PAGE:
I have been a quiet gardener now for about 12 years; one of the benefits I find is being encouraged to learn how to ‘see’ and acknowledge the environment we move in. A photograph taken by Sue Harrison about 9am on Easter Day on our way into St Peter & St Mary’s Church, Fishbourne revealed about a dozen symbols/signs enlightening the whole Easter story. We had walked through this holy ground without seeing any of them. It was sobering to realise how much we had missed but to acknowledge that the same ground is still there.
Now “come . . . . . to (another) quiet place” which I have known and loved for many years – the Wild Fortune Quiet Garden, near Storrington where the Reverend Tessa Holland is the host. Her beautiful home and garden, separate but integrated with the local woodland, is a quiet garden and she opens it to others one morning every month apart from August. It is her home so booking is essential; and to gain maximum benefit within the space, we are restricted to eight people.
The walk from the car parked in the driveway is uphill, past the planted woodland flowers and bulbs, and up steps where Tessa awaits to welcome us. As we enter the house through patio doors the warmth from the wood burning stove, soft lighting and music envelops us. We are invited to sit within the semi-circle of sofas with a central focus. Her ministry of hospitality starts with an explanation of where everything is – the kitchen with its perpetual tea/coffee and biscuits; the sunroom full of books and art materials overlooking the grass spiral outlined by floral borders; the prayer loft with its comfort and corners of contemplative possibilities. And outside: the garden with its pond, Japanese garden and hidden places (more recently with a ‘shed’ converted into a ‘hermit’ cell); or there are beautiful walks accessible through the gate to Sandgate Park – a special place of woodland, heathland, ponds and a stream.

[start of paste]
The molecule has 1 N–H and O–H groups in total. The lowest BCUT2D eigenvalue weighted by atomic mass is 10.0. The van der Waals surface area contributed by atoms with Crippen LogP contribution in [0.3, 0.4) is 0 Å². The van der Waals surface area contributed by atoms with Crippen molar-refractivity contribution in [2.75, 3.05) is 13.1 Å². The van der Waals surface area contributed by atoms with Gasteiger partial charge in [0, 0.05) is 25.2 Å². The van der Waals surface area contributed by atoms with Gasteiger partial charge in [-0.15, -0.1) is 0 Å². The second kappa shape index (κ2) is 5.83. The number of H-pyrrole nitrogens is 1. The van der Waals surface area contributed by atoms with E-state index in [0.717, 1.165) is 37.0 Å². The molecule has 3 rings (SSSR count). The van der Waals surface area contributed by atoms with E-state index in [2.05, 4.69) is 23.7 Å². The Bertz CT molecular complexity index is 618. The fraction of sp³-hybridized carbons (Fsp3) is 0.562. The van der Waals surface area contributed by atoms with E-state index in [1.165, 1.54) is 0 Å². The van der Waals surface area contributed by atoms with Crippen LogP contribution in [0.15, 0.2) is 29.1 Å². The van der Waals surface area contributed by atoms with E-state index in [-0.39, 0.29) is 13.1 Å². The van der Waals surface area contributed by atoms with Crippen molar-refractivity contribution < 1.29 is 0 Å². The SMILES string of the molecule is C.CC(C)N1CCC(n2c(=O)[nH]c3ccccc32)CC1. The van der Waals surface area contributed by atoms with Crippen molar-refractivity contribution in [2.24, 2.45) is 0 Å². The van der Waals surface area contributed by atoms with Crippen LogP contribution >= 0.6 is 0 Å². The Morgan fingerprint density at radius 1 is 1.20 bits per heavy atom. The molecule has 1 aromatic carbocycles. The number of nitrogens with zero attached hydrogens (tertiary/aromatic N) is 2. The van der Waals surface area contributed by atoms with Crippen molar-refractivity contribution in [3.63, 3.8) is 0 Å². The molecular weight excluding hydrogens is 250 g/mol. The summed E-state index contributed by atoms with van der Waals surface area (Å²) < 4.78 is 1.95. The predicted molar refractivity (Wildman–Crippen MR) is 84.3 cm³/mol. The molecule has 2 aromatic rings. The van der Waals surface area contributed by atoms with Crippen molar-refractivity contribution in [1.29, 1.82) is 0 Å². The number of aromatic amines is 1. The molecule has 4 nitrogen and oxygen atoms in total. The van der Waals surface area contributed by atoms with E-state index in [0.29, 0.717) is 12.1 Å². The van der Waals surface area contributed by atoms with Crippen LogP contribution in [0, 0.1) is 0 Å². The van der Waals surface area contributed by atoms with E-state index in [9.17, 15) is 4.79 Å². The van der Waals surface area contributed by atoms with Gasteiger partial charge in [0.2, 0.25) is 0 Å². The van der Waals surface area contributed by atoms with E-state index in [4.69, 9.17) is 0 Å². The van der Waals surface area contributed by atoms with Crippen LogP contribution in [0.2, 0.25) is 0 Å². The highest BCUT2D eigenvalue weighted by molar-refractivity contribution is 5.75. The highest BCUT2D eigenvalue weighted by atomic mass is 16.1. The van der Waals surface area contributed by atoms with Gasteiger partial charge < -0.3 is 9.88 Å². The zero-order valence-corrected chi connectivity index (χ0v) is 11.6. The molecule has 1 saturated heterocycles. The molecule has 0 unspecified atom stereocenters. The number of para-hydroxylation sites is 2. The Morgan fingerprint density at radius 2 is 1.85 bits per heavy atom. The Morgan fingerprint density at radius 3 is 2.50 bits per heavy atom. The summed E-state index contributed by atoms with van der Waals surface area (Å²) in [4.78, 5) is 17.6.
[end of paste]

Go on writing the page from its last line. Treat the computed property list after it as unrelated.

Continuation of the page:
We are then given a few words giving us a focus before enjoying stillness and silence together followed by an hour and a half free to explore the above. Over the years I have watched an old oak felled in the great storm create new life and gradually sink back into the earth; I have also experienced the different seasons standing quietly beside a steep arched bridge over the gentle reflective stream. We return to the house to be together for an offering if we wish to make it and a finishing prayer.
These are two Quiet Gardens – the same in some ways but very different in others. Two Quiet Gardens among over 300 worldwide, affiliated to the Movement started 25 years ago by the Reverend Philip Roderick. They are all different and they grow where people feel called to offer their homes and gardens or, find a way of hosting in other places, such as schools, hospitals, retreat centres and prisons. So finally I invite you to “come . . . . . to (other – both nearby and further away) quiet places” which can be found on the Quiet Garden website at www.quietgarden.org/find-gardens